Modernization, Life Course, and Marriage Timing in Indonesia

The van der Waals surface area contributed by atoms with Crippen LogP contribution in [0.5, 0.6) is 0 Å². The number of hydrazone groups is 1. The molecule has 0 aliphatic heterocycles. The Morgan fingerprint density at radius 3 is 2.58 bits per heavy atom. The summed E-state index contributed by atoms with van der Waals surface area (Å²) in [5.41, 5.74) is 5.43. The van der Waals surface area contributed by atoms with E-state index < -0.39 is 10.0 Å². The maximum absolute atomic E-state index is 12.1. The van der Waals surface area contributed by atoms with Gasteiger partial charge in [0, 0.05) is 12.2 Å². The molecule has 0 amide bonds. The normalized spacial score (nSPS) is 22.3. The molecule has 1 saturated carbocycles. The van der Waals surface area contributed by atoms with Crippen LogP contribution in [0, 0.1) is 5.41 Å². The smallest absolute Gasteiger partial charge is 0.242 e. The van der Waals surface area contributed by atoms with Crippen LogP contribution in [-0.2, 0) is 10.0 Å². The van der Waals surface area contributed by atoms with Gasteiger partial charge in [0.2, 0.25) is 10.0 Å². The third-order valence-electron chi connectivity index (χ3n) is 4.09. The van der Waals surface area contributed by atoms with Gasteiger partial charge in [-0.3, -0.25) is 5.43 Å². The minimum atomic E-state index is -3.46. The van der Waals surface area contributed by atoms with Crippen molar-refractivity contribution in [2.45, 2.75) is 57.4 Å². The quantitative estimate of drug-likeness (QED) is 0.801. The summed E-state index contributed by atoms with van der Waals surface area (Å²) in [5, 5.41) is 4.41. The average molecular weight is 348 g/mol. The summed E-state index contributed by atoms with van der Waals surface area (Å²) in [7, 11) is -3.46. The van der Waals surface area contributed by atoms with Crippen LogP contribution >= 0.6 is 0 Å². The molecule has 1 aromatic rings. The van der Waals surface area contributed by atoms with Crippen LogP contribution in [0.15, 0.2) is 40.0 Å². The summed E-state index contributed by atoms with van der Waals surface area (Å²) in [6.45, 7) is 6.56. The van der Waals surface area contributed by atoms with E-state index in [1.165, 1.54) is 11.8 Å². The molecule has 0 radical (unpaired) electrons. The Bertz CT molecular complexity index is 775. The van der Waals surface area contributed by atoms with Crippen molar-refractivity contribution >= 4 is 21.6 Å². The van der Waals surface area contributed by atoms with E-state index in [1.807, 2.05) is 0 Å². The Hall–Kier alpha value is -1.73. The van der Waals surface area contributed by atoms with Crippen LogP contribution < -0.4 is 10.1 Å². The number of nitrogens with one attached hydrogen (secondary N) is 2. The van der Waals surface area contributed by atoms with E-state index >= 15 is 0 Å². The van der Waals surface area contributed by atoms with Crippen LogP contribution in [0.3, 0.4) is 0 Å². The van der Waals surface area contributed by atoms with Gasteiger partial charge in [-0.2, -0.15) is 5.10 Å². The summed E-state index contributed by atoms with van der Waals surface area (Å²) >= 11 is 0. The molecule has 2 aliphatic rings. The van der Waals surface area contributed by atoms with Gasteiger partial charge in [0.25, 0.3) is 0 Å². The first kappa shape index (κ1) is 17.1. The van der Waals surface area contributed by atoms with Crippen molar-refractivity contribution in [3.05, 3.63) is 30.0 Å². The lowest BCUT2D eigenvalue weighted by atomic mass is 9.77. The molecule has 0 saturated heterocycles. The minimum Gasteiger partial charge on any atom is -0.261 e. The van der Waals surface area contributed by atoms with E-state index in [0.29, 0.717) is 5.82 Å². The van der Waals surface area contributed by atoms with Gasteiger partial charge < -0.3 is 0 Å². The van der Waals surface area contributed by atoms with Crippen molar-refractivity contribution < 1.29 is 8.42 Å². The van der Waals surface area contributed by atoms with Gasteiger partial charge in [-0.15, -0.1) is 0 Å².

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Past research on marriage timing in Asia has found the modernization framework to be insufficient for explaining and understanding the processes of marriage and non-marriage. Using insights provided by research on marriage timing in Western societies, we examine the determinants of marriage and non-marriage for Indonesian men and women using the 1993 and 1997 waves of the Indonesian Family Life Survey dataset. Using a logit and a hierarchical model we examine the characteristics of unmarried men and women at time 1 who had married by time 2. We find that the basic correlates of the process of industrialization - education and work-force participation have counter-intuitive associations with marriage. While level of education does nothing to delay marriage, being enrolled in school keeps people away from marriage. Work force participation in contrast increases the odds of people's marriage while earnings from work have no effect. Based on our results we argue that the processes of marriage and non-marriage are best understood using a life course perspective. The life course perspective examines how the social context that people live in influences their lives, and determines their life trajectories, and the choices they make. Seen from this perspective, events such as marriage are a part of a person's life course that follows a normative sequence. People get married at that stage in their life when they are considered ready for it. When they are in school they are viewed as minors who are not suited to starting and raising a family whereas people who are working are viewed as adults who have the stability to take on the responsibilities of a married life.